Elasticity means that the capabilities can be rapidly and elastically provisioned. For example, what if all the planning department workers in a region suddenly sat at their desks or picked up their notebook computers to perform the same task on the same data layer. Assuming the data centre has thousands of computers available and is perhaps able to spillover demand to a partner data center, the planning department workers will experience no slowness in response.
Geo-apps and the geo-cloud
Cloud plays an important role in innovation, because the time to market for ideas is much faster when new companies do not need to invest time and money in providing basic computing infrastructure. A profusion of Webbased map browsers, GPS-enabled applications, in-car navigation services, high resolution earth imaging systems and mobile smart phone location applications have tremendously expanded the geospatial market and the average person”s awareness of “maps in computers”. According to a recent survey of more than 400 mobile developers by IT industry market research firm Evans Data, 54 per cent of developers working on applications for mobile devices are including location-based and mapping services in their apps. This activity, along with other upward trends in the geospatial world, produces tremendous volumes of geospatial data, much of which resides economically in the cloud.
Standards add value in the cloud environment
Open Geospatial Consortium (OGC) has beenworking to develop standards that enable geospatial content sharing and integration of geospatial services into IT infrastructures and solutions. Some of the geospatial applications and platforms currently offered as cloud-based Web services are dependent on proprietary interfaces and encodings, but most of these applications and platforms also depend on open interfaces and encodings. Openness fosters innovation, expands markets and creates new opportunities and efficiencies for both providers and users.
Standards reduce value chain anxiety
Geoprocessing services hosted at the software-as-a-service (SaaS) level on the cloud can, if they implement OGC standards, enable other services to link to and thus “bind” to them, and vice versa. Cloud lends itself to such “service chaining”. Service chaining supports flexible creation of geospatial information value chains. It has been observed that customers like the idea that cloud computing lends itself to rapid configuration and reconfiguration of value chains in a “cloud ecosystem”.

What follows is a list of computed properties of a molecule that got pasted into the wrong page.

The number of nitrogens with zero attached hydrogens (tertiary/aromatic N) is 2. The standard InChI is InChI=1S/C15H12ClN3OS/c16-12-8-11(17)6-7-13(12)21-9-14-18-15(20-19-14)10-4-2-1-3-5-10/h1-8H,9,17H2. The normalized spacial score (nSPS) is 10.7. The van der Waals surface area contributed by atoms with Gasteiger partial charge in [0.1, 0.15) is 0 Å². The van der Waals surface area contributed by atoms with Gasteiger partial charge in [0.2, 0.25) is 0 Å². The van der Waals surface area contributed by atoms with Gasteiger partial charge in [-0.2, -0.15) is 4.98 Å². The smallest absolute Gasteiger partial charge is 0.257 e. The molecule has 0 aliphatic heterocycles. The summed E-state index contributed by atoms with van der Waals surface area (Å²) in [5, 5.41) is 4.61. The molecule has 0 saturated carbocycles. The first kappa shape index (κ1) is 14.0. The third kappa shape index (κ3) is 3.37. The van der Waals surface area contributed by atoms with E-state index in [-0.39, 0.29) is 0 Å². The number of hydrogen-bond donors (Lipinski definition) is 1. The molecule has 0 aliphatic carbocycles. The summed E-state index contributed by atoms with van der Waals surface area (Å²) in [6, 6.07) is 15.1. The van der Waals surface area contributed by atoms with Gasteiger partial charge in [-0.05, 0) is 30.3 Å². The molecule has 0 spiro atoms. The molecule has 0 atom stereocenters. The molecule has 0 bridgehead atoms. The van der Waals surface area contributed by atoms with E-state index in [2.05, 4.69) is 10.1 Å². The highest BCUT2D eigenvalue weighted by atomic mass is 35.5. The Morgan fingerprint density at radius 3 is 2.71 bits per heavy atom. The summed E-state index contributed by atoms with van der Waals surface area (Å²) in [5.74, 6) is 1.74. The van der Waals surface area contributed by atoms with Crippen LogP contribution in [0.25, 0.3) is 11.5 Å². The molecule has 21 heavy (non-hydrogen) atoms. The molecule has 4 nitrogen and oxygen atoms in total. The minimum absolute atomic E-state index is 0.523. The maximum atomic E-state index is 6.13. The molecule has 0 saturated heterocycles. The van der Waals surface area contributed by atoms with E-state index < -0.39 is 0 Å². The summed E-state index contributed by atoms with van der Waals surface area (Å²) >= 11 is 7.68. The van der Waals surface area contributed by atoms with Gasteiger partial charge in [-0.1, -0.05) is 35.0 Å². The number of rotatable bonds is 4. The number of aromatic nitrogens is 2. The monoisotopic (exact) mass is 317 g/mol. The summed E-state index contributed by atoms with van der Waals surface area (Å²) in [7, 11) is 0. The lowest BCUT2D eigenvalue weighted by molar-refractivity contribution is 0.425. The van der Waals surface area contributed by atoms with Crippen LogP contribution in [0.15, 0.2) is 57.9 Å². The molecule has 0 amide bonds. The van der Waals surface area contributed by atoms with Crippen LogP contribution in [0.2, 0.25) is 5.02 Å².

Geospatial cloud providers will want their services and data to be useful to as many customers as possible, so standard interfaces and encodings are beneficial to service providers. Both customers and providers may want to be able to mix and match services of many kinds. Providers also understand that their customers want the freedom to avoid lock-in, that is, customers want to be able to choose services and switch from one to another on short notice. Standards enable multiple cloud providers, including niche providers, to work together to deliver value-added solutions. They enable cloud providers to more easily meet the varied needs of different customers and they give customers the flexibility to do business with a new cloud provider without excessive effort or cost.
Standards help location app developers
Developers of simple location apps can avoid headaches if they encode latitude/longitude pairs using the OGC GML Point Profile. Passing a coordinate pair is simple, but if communication with other geoprocessing services is planned, it is wise to use a standard. The importance of other standards for geoprocessing service communication becomes obvious from a quick study of the multiple technologies for representing spatial information — raster, vector, triangulated irregular networks, point clouds, computer-aided design Euclidean geometry and others. There are many different proprietary interfaces, encodings and formats used in the vendors” geographic information systems (GIS), location services, earth imaging, facilities management and navigation products. However, in the recent years, the industry has made dramatic progress in implementing OGC standards and related ISO standards.